Understanding the politics of the housing crisis in San Francisco helps explain what happened to the ordinance. The mayor's approach is to build more stock to even out demand and therefore reduce the average rent. Developers are usually held responsible for creating 12% of their new projects in an affordable range.  But there is another approach, which is to build more housing, but increase the percentage of affordable housing available as well. Without enough votes to override a mayoral veto, Supervisor Kim sought an initiative on this November’s general election ballot that would have taken the second approach. However, the mayor proposed a counter-initiative that included a poison pill, voiding Supervisor Kim’s initiative if both passed. Supervisor Kim and Mayor Lee ultimately compromised. Now, the two initiatives mirror one another and ask the city to recommit to the goal of building 30,000 housing units by 2020, with at least 33 percent of those permanently affordable to low and moderate income households.

          Q: Why are you passionate about these issues, and why did you want to work on affordable housing in particular?

          A: As the son of public servants I am dedicated to providing and improving governmental services for all residents. My upbringing and public interest background has taught me that affordable housing is intertwined with other social and fiscal issues—like a child’s access to quality education and a working family’s ability to earn a living wage. Often, society gauges income by whether it is above a certain line, like the area median income, but does not take into account the percentage of monthly income individuals or families pay in rent. Issues like affordable housing are important to ensure that as economic development occurs, individuals and families are not displaced and continue to contribute to the social fabric of our greater Bay Area community. Affordable housing, to me, is just one piece to the bigger picture. I hope my career grants me the opportunity to work on both law and policy that help advance a holistic sense of legal justice.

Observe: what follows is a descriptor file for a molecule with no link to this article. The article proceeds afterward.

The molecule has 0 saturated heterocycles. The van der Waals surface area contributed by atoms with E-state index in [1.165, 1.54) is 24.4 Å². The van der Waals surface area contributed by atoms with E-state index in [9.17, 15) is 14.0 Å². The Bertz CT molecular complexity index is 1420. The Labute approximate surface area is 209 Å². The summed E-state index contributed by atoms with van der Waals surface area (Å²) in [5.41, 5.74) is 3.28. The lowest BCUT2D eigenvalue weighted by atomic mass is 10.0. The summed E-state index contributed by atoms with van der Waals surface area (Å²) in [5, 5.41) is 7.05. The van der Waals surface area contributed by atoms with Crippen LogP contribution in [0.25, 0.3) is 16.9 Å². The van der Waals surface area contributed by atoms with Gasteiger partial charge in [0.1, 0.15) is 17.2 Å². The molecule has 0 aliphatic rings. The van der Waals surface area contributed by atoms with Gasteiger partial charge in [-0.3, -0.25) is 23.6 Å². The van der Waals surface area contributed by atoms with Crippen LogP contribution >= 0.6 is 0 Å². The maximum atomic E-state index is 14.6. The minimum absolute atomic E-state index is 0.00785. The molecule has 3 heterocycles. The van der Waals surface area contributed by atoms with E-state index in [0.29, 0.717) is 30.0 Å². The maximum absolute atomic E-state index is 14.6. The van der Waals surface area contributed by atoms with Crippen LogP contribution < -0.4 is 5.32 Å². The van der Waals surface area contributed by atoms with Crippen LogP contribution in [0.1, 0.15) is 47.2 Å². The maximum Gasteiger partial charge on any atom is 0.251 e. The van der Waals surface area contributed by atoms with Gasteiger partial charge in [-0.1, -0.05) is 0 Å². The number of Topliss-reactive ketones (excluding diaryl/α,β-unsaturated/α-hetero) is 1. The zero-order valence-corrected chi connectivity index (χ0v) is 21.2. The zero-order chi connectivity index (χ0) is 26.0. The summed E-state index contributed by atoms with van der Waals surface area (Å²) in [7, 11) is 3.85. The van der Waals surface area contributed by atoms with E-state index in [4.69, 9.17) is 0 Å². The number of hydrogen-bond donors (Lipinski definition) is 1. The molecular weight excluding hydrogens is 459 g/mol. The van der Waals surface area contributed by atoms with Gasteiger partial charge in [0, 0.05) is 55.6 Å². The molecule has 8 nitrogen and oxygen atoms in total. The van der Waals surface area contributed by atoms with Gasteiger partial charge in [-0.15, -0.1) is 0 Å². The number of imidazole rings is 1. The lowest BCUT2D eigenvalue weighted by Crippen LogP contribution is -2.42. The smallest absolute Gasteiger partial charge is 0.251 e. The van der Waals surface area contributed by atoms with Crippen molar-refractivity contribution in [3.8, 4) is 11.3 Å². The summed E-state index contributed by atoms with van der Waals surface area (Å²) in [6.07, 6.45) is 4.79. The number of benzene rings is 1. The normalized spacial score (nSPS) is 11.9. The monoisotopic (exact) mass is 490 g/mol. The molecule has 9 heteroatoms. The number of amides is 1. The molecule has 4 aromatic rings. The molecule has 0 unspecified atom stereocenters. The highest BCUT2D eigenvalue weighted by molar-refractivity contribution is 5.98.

Q: What extracurricular activities are you involved with here at UC Hastings?

          A: Currently, I serve as a student representative in the Associated Students of UC Hastings (ASUCH). Last year I was the External Vice President (EVP) of ASUCH and organized the 6@6 alumni-student events. I believe part of being a law student is building both personal and professional relationships with the legal community. ASUCH’s involvement in the alumni-student program has helped connect hundreds of students to alumni practicing law.